Most inventories of desirable leadership characteristics will place "good listener" near the top. Good listening helps leaders to understand, empathize, and engage their team members and employees. Good listening builds rapport and trust; it invariably improves the relationship. Listening is not a warm-and-fuzzy competence: it’s an essential skill-set that yields significant results.
Listening as an Ally™ Case Study
If you've had a chance to read the white paper on Leading in the Collaborative Organization, you know the benefits of adopting a collaborative approach to leadership. This podcast dispels four common myths about collaboration that may be holding you back from reaping the benefits of a collaborative approach.
Trust describes an attribute of our relationship to a surprising number of things. We talk about trusting a person, for example: "I would trust her with my life." We may talk about trusting an object: "You expect me to cross the gorge on that bridge?!" We can trust (or not) a situation, a company’s brand, or a celebrity endorsing a product.
Collaboration is at the core of a fundamental shift in business from traditionally hierarchical companies to flexible, nimble, and often matrixed organizations. In fact, collaboration has emerged as a key driver at many of the most innovative and successful companies in the world.
More and more people know collaboration for the powerful way that it transforms work cultures, affects bottom line priorities, enables innovation, and drives profits. Yet myths about collaboration persist: "It's too hard." "It's all about getting consensus. "It slows things down."
IA's involvement with the Bali Institute for Global Renewal — and specifically with its annual conference — exemplifies our company’s intention to help promote global peace and understanding.
Being a leader is a complex job. One of the subtleties that takes time to master is knowing when to manage someone to ensure they produce an immediate result, and when to coach someone to help them solve a problem on their own. The reality is that you as a leader live in a world with less and less discretionary time, and where you can't afford to let talent and potential go untapped. Coaching is therefore, a unique type of working relationship that can have significant impact on developing the independent problem-solving capabilities of your direct reports and peers.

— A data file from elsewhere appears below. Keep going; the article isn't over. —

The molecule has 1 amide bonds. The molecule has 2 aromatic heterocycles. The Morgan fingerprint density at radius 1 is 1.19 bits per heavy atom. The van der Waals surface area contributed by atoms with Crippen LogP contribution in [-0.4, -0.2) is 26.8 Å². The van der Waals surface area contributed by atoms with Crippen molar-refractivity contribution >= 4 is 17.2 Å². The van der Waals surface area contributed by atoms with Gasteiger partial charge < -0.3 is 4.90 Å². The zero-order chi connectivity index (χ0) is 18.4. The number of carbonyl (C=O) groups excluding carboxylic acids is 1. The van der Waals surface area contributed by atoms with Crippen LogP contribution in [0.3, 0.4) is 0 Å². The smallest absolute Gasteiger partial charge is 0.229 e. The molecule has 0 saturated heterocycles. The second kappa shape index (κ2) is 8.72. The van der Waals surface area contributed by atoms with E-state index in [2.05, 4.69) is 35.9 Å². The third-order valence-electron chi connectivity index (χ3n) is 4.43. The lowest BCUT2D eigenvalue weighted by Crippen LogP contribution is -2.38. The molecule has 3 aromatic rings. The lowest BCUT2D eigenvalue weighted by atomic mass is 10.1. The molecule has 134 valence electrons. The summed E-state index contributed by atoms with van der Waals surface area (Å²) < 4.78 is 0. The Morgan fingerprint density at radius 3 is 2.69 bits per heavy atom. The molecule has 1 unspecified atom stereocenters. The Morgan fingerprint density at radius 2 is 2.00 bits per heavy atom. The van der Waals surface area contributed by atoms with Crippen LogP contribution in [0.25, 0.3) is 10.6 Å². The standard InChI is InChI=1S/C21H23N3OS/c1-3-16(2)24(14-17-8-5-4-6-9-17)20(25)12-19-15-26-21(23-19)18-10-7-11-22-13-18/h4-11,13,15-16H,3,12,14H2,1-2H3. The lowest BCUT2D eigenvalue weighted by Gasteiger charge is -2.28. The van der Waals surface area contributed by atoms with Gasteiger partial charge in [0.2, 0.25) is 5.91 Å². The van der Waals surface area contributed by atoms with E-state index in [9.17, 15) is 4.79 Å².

Clearly, we're on the threshold of a huge shift in the numbers of women stepping up as senior executives with so many poised to move up from the No. 2 or No. 3 spot.
What's more, statistics indicate that we're seeing the tip of a very big iceberg. Though women still face 4-to-1 odds against being chosen for senior executive posts, several early indicators herald significant changes ahead:
- More than half of the Fortune 500 companies have more than one female corporate officer.
At one time or another we've all coached a group of people who give us "the silent treatment", who sit in awkward silence after we ask a question. This lack of immediate response tends to make us consultants nervous. After all, we're paid for answers. We are hired to produce results, to find solutions. So we start talking, to fill in the uncomfortable space. We start talking and talking and sometimes we forget to be quiet.
With Baby Boomers retiring en masse, and the emergence of China and India, US businesses have a global leadership emergency on their hands. Interaction Associates' sponsorship of The Conference Board Leadership Development Conference provides a context for Linda Dunkel to share her point of view on the topic and its importance to contemporary businesses. As a leading expert in the field of leadership development for more than thirty years, Interaction Associates has a wealth of experience to pass on.
When it comes to change, leaders get wake-up calls — whether they want them or not. The calls can come from the product quality group or the media, the customer, or a lone voice deep in their organizations. The wake-up call usually sounds like:
"What we're doing isn't good enough any more."
"What we did yesterday puts us at risk today."
"We have a new opportunity, but so does our competition — and whoever gets there first, wins."